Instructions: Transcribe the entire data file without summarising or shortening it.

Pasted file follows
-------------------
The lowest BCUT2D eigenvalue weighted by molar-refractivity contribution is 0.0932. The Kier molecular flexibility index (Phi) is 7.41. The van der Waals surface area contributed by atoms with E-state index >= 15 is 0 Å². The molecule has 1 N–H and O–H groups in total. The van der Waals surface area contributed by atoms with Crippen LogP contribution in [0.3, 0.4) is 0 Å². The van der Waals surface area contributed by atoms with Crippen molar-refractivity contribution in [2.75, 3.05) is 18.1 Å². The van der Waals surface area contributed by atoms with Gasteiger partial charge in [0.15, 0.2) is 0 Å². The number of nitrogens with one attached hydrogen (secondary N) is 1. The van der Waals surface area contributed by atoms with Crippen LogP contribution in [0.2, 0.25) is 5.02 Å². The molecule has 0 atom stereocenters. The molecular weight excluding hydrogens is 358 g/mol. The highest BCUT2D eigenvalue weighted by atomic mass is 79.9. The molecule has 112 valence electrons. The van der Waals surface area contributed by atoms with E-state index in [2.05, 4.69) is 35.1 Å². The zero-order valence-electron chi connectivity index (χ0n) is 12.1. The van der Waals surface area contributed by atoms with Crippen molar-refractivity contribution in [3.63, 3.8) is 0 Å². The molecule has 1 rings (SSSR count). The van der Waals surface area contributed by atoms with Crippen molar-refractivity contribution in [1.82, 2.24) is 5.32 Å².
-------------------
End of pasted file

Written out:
The lowest BCUT2D eigenvalue weighted by molar-refractivity contribution is 0.0932. The Kier molecular flexibility index (Phi) is 7.41. The van der Waals surface area contributed by atoms with E-state index >= 15 is 0 Å². The molecule has 1 N–H and O–H groups in total. The van der Waals surface area contributed by atoms with Crippen LogP contribution in [0.3, 0.4) is 0 Å². The van der Waals surface area contributed by atoms with Crippen molar-refractivity contribution in [2.75, 3.05) is 18.1 Å². The van der Waals surface area contributed by atoms with Gasteiger partial charge in [0.15, 0.2) is 0 Å². The number of nitrogens with one attached hydrogen (secondary N) is 1. The van der Waals surface area contributed by atoms with Crippen LogP contribution in [0.2, 0.25) is 5.02 Å². The molecule has 0 atom stereocenters. The molecular weight excluding hydrogens is 358 g/mol. The highest BCUT2D eigenvalue weighted by atomic mass is 79.9. The molecule has 112 valence electrons. The van der Waals surface area contributed by atoms with E-state index in [2.05, 4.69) is 35.1 Å². The zero-order valence-electron chi connectivity index (χ0n) is 12.1. The van der Waals surface area contributed by atoms with Crippen molar-refractivity contribution in [3.63, 3.8) is 0 Å². The molecule has 1 rings (SSSR count). The van der Waals surface area contributed by atoms with Crippen molar-refractivity contribution in [1.82, 2.24) is 5.32 Å².